Seriously in withdrawal from that replica project, I’ve felt the need to immerse myself in something else. I pulled out that warp I abandoned in December.
Working to produce a “Wari art inspired tunic” for the Cleveland Museum of Art, I initially selected a lace weight alpaca and silk blend from Knit Picks. A whole can of spray starch was insufficient to coat the warp, make it possible to move each row around to the mirror-image side of the cloth. Working for a deadline, and out if ideas, I abandoned the warp.
Over the last two months, working on the extra-wide replica sash, I’ve learned a great deal, come up with some ideas.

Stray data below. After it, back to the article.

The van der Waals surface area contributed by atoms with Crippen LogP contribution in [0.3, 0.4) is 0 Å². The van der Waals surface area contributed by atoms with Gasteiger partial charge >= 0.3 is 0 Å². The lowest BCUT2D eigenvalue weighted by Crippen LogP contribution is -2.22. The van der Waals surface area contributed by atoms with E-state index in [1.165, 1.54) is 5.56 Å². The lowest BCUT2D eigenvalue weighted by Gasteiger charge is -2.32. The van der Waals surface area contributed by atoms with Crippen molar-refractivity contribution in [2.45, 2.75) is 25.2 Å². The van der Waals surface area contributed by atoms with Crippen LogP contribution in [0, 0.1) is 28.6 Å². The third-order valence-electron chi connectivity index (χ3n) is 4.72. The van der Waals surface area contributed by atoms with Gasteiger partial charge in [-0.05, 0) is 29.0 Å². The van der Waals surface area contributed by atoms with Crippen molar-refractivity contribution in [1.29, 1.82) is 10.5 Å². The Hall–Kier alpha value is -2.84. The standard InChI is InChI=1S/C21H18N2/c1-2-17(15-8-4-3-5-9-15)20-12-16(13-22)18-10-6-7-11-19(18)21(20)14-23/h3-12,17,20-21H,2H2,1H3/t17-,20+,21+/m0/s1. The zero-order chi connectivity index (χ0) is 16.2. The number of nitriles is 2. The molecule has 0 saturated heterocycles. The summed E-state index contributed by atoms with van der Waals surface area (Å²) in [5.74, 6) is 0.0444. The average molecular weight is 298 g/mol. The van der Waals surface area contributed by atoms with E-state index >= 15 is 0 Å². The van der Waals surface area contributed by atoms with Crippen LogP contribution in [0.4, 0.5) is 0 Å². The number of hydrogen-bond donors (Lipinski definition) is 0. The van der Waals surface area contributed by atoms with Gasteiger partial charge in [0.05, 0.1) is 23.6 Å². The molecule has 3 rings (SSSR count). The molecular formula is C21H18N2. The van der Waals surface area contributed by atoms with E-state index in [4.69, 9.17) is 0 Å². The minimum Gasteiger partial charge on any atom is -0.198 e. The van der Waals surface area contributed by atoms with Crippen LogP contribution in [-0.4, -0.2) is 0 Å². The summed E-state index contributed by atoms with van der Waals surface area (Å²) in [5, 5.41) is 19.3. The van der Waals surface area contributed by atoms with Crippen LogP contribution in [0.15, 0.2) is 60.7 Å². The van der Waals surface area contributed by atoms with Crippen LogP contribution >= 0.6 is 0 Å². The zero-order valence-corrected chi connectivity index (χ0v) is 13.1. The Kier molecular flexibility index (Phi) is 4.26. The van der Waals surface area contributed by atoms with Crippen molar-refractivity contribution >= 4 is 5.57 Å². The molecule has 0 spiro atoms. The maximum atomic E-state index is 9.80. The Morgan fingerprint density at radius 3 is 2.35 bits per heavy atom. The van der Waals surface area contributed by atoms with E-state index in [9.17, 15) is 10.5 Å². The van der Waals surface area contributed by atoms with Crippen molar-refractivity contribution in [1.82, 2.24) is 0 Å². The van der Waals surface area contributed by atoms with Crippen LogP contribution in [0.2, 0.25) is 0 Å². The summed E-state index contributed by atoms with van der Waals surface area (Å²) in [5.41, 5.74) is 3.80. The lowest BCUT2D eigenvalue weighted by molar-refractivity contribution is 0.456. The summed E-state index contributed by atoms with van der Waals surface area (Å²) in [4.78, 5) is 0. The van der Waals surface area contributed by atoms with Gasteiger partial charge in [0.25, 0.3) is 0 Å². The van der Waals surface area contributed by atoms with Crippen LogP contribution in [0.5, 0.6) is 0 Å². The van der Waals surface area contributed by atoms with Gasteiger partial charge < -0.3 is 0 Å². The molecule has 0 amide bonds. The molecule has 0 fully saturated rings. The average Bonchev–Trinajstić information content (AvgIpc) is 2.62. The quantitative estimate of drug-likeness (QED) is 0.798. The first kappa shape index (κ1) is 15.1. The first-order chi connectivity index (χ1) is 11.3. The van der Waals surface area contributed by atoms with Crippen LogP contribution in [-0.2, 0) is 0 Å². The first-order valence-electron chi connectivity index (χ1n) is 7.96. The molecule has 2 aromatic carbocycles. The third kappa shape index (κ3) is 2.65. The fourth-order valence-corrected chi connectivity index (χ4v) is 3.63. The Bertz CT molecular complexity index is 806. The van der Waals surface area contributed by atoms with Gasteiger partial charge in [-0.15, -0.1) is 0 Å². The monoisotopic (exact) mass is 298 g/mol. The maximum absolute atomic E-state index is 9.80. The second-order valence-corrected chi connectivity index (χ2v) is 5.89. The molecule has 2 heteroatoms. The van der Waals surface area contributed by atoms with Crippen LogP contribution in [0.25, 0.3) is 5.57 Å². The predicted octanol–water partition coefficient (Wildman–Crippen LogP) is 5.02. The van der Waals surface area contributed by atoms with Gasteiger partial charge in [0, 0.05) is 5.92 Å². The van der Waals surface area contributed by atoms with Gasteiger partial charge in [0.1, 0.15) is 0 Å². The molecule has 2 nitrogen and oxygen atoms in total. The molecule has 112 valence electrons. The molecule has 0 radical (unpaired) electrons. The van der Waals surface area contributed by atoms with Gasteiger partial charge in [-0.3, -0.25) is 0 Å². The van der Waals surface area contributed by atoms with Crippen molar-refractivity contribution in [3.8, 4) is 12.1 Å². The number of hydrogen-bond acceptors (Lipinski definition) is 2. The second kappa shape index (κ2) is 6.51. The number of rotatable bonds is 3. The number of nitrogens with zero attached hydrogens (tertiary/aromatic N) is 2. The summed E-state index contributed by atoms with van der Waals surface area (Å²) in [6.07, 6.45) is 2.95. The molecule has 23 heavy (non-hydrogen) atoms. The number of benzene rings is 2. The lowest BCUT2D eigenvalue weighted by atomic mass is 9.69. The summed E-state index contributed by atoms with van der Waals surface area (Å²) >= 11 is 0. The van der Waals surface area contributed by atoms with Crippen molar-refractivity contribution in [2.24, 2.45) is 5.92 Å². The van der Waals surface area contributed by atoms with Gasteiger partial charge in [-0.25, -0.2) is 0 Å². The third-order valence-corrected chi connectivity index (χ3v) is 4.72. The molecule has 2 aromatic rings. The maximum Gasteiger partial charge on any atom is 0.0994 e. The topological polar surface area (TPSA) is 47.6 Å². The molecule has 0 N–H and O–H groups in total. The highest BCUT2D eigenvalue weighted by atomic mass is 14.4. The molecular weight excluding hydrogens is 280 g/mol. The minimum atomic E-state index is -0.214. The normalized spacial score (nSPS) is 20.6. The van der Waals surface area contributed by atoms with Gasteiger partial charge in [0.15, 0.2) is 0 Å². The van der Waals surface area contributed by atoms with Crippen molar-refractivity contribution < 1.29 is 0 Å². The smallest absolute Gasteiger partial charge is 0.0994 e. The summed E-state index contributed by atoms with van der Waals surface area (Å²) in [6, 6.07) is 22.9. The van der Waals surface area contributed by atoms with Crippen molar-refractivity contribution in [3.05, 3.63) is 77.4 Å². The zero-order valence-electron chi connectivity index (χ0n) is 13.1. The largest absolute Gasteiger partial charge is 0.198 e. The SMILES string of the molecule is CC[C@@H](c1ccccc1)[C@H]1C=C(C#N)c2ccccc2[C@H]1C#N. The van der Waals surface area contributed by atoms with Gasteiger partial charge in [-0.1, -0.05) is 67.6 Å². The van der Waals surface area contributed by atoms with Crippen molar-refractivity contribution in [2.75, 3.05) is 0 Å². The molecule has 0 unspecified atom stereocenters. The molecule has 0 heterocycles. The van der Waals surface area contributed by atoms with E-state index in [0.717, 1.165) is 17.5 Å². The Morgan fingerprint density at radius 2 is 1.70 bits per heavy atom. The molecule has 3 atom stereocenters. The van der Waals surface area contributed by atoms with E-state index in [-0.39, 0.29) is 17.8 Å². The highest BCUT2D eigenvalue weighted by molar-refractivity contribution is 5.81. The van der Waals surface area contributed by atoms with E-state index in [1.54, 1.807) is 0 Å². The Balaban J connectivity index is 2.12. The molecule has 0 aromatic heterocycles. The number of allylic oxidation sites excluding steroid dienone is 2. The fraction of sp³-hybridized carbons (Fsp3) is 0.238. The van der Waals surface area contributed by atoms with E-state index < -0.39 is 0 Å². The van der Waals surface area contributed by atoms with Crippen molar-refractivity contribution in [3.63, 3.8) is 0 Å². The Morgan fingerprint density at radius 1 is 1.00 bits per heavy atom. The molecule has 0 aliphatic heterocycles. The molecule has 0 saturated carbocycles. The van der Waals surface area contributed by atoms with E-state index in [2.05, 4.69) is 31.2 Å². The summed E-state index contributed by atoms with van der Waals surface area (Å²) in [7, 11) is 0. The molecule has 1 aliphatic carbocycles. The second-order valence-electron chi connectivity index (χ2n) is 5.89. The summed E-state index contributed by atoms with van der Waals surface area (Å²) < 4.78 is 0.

The very slippery silk used in the extra-wide sash also offered significant resistance when bunched together too tightly.
I decided to go back to the ‘sticky’ alpaca warp to test the theory.
I held only small groups of threads in my hands, reaching down to my safety sticks to catch up the next group of threads. It seems important to keep the threads evenly and well spaced. This has been key to an otherwise impossible task.
Now, I’ve seen images of sprang frames, with the cloth tied to the upright sides of the frame. This would be another way to keep the cloth spread out, facilitating moving the shed around.
Sticky warp or not, I have found that keeping the warp nicely spread goes a long way to avoiding errors. It’s good practice in general.